If there is one place I could go back to this mid summer, it would have to be Sark. One of the Channel Islands, it takes a good while to get there but it is so worth it. Sark lies 11 km east of Guernsey and about 40 km west of the Cherbourg Peninsula of France. I discovered it on a trip to (also gorgeous, but not quite so special) Jersey a few years ago, which I was heading to by ferry from the south of England. I got chatting to a crowd of cool young ones, who told me they were en route to Sark. They come every year around midsummer to gaze at the stars, because Sark is not only car free, but it is totally free of street lights and so an astronomical Arcadia.
Trying desperately to emulate these youthful adventures, I returned to Sark with my family at Easter for four days, and saw straight away what brings people back year after year. Young and old. Everyone is on a bike here, and not just in that day tripping tourist way. It is the way of life, with everyone from farmers, priest, shopkeepers and kids all just bombing around on the island’s sandy or gravel tracks. The only vehicles are tractors and we only saw two of those during our stay and we covered most of the island during that time, which isn’t hard. Sark is only 5.5 kms square, and yet has over 60 kms of coastline. There is something about that statistic that evokes a world of hidden treasures and surprises. Secrets and whisperings. And we were not disappointed.
It took me all of about five minutes to release my uptight urban leash on the kids here, who wanted to take off immediately on their hired bikes. This transition from mainland to island traveller was facilitated with reassuring ease and charm by the manager of our stunning Stocks hotel, Paul Armorgie, whose family has owned the hotel since 1979, and who encouraged our now feral fellas to take off and explore. Because Paul celebrates independence – something that has sadly become an issue on Sark over the last couple of years. Stocks is now just one of two independent hotels left on the island, the rest all part of the Barclay brothers’, British property and media magnates, growing involvement on the island. Already owners of neighbouring Brecqhou island, they have, in the last five years, according to an article in The (UK’s) Guardian newspaper, “snapped up almost a quarter of land on the three-mile-long island, along with many of Sark’s key businesses”, and the upset caused by this among locals has hit headline news on several occasions.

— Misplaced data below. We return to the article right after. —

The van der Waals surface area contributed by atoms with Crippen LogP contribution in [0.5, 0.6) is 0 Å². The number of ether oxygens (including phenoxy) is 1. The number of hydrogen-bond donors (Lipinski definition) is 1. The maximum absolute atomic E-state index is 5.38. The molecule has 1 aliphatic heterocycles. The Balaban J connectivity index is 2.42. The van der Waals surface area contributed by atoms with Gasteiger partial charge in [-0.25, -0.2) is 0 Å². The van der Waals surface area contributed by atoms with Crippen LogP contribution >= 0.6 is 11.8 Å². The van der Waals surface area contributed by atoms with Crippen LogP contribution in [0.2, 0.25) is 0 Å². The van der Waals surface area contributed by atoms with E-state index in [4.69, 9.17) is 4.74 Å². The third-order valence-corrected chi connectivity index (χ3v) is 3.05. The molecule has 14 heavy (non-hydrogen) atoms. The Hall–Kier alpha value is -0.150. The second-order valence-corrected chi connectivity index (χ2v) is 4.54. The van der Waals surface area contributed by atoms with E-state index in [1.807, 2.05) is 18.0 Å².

Don’t let these politics put you off visiting this island, however. And don’t for a second think that this is a billionaire’s playground, with yacht filled marinas and casinos on the main drag. You are met off the ferry by one of the island’s tractors which takes your luggage (and you in the passenger trailer behind if you so wish) to your chosen accommodation. And as for casinos, well, the only gamble you will take here is whether the boat will sail or not. Because if the winds pick up, you can risk being stuck here for an extra night or two. Which is what did happen to us, and boy did we thank our lucky stars. All ten million of them glittering down at us in the skies which are indeed so clear, which is why Sark was declared the world’s first Dark Sky Island in 2011 by the International Dark Sky Association.
The team at Stocks know that sustainability is the only way to go on Sark. They watch patiently as the blow ins plant vineyards instead of allowing the land to be used for traditional farming. And instead of fighting them, they quietly plough their own furrow and create a model permaculture garden. They invite the chefs of River Cottage to come and do a foraging and feasting cookery course with their guests, and their extraordinary chefs, Byron and Kendra Hayter creating gourmet gems out of Sark’s natural hamper of home grown produce. In particular, of course, the locally landed fish. During our stay we managed to sample Kieran Perrée’s scallops, which he is licensed to hand dive for in Sark waters, Dave Scott’s Sark lamb and wild sea bass landed by Jonathan Shuker from Sark waters.